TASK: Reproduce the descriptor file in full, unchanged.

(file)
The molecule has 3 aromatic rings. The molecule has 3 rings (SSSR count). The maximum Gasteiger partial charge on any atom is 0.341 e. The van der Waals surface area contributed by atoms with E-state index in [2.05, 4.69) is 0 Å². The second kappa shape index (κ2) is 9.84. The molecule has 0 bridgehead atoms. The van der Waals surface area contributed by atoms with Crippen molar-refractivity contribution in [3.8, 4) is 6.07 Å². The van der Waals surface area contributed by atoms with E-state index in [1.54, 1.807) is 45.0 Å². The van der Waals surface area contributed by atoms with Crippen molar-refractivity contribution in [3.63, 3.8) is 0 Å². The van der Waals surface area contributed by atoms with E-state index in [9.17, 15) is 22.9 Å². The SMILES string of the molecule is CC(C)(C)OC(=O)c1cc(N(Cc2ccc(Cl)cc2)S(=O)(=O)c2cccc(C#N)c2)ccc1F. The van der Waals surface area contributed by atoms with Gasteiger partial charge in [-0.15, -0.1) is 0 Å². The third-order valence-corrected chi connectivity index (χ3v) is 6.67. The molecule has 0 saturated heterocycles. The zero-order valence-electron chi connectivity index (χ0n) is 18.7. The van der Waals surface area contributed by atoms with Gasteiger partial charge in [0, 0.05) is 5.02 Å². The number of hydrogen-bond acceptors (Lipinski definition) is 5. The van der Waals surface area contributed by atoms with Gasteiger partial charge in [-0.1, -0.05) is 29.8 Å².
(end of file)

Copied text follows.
The molecule has 3 aromatic rings. The molecule has 3 rings (SSSR count). The maximum Gasteiger partial charge on any atom is 0.341 e. The van der Waals surface area contributed by atoms with E-state index in [2.05, 4.69) is 0 Å². The second kappa shape index (κ2) is 9.84. The molecule has 0 bridgehead atoms. The van der Waals surface area contributed by atoms with Crippen molar-refractivity contribution in [3.8, 4) is 6.07 Å². The van der Waals surface area contributed by atoms with E-state index in [1.54, 1.807) is 45.0 Å². The van der Waals surface area contributed by atoms with Crippen molar-refractivity contribution in [3.63, 3.8) is 0 Å². The van der Waals surface area contributed by atoms with E-state index in [9.17, 15) is 22.9 Å². The SMILES string of the molecule is CC(C)(C)OC(=O)c1cc(N(Cc2ccc(Cl)cc2)S(=O)(=O)c2cccc(C#N)c2)ccc1F. The van der Waals surface area contributed by atoms with Gasteiger partial charge in [-0.15, -0.1) is 0 Å². The third-order valence-corrected chi connectivity index (χ3v) is 6.67. The molecule has 0 saturated heterocycles. The zero-order valence-electron chi connectivity index (χ0n) is 18.7. The van der Waals surface area contributed by atoms with Gasteiger partial charge in [0, 0.05) is 5.02 Å². The number of hydrogen-bond acceptors (Lipinski definition) is 5. The van der Waals surface area contributed by atoms with Gasteiger partial charge in [-0.1, -0.05) is 29.8 Å².